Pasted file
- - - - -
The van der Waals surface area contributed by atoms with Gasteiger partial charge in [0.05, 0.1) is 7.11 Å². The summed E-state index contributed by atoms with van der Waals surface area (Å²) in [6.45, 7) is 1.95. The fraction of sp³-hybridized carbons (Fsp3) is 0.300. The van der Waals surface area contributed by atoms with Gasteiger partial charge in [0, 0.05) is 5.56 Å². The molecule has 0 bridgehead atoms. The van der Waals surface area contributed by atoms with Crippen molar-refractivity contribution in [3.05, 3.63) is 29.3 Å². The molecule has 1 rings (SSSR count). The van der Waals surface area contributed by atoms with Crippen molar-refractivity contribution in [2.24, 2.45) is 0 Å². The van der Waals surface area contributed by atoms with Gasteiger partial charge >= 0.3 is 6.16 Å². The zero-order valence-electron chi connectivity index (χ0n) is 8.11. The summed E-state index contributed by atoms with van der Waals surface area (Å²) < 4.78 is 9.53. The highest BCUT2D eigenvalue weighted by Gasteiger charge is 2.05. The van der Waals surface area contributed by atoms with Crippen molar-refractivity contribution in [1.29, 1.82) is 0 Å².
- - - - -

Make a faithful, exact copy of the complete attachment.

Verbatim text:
The van der Waals surface area contributed by atoms with Gasteiger partial charge in [0.05, 0.1) is 7.11 Å². The summed E-state index contributed by atoms with van der Waals surface area (Å²) in [6.45, 7) is 1.95. The fraction of sp³-hybridized carbons (Fsp3) is 0.300. The van der Waals surface area contributed by atoms with Gasteiger partial charge in [0, 0.05) is 5.56 Å². The molecule has 0 bridgehead atoms. The van der Waals surface area contributed by atoms with Crippen molar-refractivity contribution in [3.05, 3.63) is 29.3 Å². The molecule has 1 rings (SSSR count). The van der Waals surface area contributed by atoms with Crippen molar-refractivity contribution in [2.24, 2.45) is 0 Å². The van der Waals surface area contributed by atoms with Gasteiger partial charge >= 0.3 is 6.16 Å². The zero-order valence-electron chi connectivity index (χ0n) is 8.11. The summed E-state index contributed by atoms with van der Waals surface area (Å²) < 4.78 is 9.53. The highest BCUT2D eigenvalue weighted by Gasteiger charge is 2.05. The van der Waals surface area contributed by atoms with Crippen molar-refractivity contribution in [1.29, 1.82) is 0 Å².